Fifth, we talk about an inclusive economy. Where companies are best placed to ensure that all talent can progress. Giving more people, regardless of their background or circumstance, the shot at the life you can only get through work.
We set out how to tackle the UK’s skills shortages, by helping people move more easily between jobs where skills align. And we’ve identified how those firms whose industries are changing rapidly, can gain valuable ground by helping their employees to reskill and retrain.
Finally, we talk about a healthier nation. Because, above all else, this year has reinforced just how much difference employers can make to people’s lives; by supporting health and wellbeing.
And, in our work, we lay out how existing health interventions from employers – such as help to deal with back or muscular problems; or of course mental health support – can reduce sick days by almost a third, as well decrease the UK’s overall disease burden.
All this while making good health and wellness a growth industry – from vaccines, to genomics, to better nutrition and wellness businesses.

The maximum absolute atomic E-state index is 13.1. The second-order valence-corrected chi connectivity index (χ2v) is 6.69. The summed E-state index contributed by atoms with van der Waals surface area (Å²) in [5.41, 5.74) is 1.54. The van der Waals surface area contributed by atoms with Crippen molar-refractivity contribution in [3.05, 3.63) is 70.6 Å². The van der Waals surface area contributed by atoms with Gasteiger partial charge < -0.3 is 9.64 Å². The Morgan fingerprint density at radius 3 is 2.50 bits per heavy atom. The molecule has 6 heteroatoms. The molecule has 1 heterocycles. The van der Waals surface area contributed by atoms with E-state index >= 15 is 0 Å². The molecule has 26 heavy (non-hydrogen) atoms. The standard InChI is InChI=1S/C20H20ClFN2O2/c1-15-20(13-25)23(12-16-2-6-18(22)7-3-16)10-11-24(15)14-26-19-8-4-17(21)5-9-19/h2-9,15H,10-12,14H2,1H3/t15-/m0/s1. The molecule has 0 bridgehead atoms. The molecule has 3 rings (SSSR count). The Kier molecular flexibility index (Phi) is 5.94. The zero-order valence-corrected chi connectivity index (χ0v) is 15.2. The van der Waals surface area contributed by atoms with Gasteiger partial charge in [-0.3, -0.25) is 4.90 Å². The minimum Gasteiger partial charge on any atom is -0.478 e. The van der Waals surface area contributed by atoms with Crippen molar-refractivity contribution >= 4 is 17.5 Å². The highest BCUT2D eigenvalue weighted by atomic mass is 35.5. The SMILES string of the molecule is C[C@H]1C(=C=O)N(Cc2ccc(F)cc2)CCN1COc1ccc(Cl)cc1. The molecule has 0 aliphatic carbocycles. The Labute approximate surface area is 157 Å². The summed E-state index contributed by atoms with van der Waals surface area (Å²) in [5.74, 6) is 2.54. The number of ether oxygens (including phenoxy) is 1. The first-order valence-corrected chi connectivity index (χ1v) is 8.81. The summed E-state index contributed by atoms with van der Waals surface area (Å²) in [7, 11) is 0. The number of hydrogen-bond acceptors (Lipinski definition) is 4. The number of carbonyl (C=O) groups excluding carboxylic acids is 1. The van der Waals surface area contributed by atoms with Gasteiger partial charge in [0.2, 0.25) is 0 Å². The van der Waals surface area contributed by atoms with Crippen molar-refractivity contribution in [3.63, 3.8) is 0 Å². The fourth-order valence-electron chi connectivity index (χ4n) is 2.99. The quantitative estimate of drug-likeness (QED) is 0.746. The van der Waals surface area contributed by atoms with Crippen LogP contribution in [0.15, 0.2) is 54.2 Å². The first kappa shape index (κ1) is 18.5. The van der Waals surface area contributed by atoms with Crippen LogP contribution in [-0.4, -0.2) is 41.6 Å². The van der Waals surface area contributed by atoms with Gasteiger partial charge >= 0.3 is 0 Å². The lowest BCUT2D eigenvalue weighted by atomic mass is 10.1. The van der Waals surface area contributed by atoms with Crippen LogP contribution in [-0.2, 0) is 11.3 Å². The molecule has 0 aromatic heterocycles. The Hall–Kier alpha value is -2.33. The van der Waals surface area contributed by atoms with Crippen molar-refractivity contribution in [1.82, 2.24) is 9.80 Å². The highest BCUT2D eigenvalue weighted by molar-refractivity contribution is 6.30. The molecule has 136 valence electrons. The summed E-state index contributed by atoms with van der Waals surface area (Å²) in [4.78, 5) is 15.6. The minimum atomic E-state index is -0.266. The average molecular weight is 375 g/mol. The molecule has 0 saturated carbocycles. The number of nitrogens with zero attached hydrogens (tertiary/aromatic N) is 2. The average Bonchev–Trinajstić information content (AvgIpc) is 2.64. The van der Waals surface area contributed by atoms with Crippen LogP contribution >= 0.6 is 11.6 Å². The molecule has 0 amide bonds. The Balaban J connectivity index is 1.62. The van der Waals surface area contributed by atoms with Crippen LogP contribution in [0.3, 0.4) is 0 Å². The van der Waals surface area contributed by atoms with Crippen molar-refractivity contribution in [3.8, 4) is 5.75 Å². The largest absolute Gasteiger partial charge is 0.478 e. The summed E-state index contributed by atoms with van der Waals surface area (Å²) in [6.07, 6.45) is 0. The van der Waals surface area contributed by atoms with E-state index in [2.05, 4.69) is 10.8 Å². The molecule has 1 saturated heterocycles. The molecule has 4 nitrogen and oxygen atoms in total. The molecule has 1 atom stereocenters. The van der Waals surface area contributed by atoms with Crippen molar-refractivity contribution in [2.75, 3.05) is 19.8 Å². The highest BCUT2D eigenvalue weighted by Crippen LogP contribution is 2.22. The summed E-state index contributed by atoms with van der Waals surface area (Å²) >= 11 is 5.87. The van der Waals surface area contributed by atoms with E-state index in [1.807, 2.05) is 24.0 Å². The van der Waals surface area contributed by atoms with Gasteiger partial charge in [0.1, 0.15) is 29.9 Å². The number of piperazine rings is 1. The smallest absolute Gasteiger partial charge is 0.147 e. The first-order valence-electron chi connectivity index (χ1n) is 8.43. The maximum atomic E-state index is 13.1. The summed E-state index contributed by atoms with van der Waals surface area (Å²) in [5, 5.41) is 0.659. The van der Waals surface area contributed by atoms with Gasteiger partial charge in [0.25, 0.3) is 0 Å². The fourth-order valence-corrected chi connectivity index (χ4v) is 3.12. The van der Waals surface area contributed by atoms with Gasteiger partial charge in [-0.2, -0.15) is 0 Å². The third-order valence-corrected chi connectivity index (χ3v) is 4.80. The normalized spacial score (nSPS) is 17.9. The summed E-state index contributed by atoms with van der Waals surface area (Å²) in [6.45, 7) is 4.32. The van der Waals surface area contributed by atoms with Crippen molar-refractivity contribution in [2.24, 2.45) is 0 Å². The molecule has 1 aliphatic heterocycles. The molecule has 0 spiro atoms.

What's in it for you?
So, there it is. A six-part plan for the whole nation.
But what does it mean for you – businesses large and small across the UK? Well, on the face of it, you might think that only some firms can benefit. Those in certain sectors or those with the most resources. And yes, we have identified some valuable opportunities for specific firms and sectors. But we also see prizes for everyone.
If you’re a small business owner, hit by short-term cash concerns and COVID debt. Struggling to adjust to the costs and red tape of trading with the EU now. Or how to keep pace with technological change.
Well, across the decade, you can be supported to export more products and services and sell to more places. By adopting current and new technologies, you could improve both customer experience and financial performance.
While investment to support your employees’ skills, health and wellbeing can help you attract and keep talented people. Reducing absences and increasing job satisfaction.